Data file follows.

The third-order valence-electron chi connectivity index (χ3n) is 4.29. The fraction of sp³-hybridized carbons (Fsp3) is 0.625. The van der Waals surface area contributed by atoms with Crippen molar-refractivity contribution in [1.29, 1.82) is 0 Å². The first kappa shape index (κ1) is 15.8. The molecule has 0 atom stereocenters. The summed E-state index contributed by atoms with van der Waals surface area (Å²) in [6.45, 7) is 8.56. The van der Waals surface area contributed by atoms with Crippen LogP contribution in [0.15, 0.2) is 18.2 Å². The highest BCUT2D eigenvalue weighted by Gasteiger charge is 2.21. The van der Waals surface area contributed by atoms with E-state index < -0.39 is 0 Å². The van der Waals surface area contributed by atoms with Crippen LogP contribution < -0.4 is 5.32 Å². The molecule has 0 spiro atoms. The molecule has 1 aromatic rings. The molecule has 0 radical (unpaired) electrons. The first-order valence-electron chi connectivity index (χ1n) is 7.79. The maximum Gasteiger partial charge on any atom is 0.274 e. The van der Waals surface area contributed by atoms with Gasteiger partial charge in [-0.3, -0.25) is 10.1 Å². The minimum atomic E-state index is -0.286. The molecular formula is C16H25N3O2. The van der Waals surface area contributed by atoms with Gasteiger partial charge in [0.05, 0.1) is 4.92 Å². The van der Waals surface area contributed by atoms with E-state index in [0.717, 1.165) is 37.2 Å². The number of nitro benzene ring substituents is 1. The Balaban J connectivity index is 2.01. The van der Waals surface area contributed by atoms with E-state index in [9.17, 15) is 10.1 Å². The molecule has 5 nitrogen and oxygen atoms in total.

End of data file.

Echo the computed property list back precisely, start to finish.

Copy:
The third-order valence-electron chi connectivity index (χ3n) is 4.29. The fraction of sp³-hybridized carbons (Fsp3) is 0.625. The van der Waals surface area contributed by atoms with Crippen molar-refractivity contribution in [1.29, 1.82) is 0 Å². The first kappa shape index (κ1) is 15.8. The molecule has 0 atom stereocenters. The summed E-state index contributed by atoms with van der Waals surface area (Å²) in [6.45, 7) is 8.56. The van der Waals surface area contributed by atoms with Crippen LogP contribution in [0.15, 0.2) is 18.2 Å². The highest BCUT2D eigenvalue weighted by Gasteiger charge is 2.21. The van der Waals surface area contributed by atoms with E-state index < -0.39 is 0 Å². The van der Waals surface area contributed by atoms with Crippen LogP contribution < -0.4 is 5.32 Å². The molecule has 0 spiro atoms. The molecule has 1 aromatic rings. The molecule has 0 radical (unpaired) electrons. The first-order valence-electron chi connectivity index (χ1n) is 7.79. The maximum Gasteiger partial charge on any atom is 0.274 e. The van der Waals surface area contributed by atoms with Gasteiger partial charge in [-0.3, -0.25) is 10.1 Å². The minimum atomic E-state index is -0.286. The molecular formula is C16H25N3O2. The van der Waals surface area contributed by atoms with Gasteiger partial charge in [0.05, 0.1) is 4.92 Å². The van der Waals surface area contributed by atoms with E-state index in [0.717, 1.165) is 37.2 Å². The number of nitro benzene ring substituents is 1. The Balaban J connectivity index is 2.01. The van der Waals surface area contributed by atoms with E-state index in [9.17, 15) is 10.1 Å². The molecule has 5 nitrogen and oxygen atoms in total.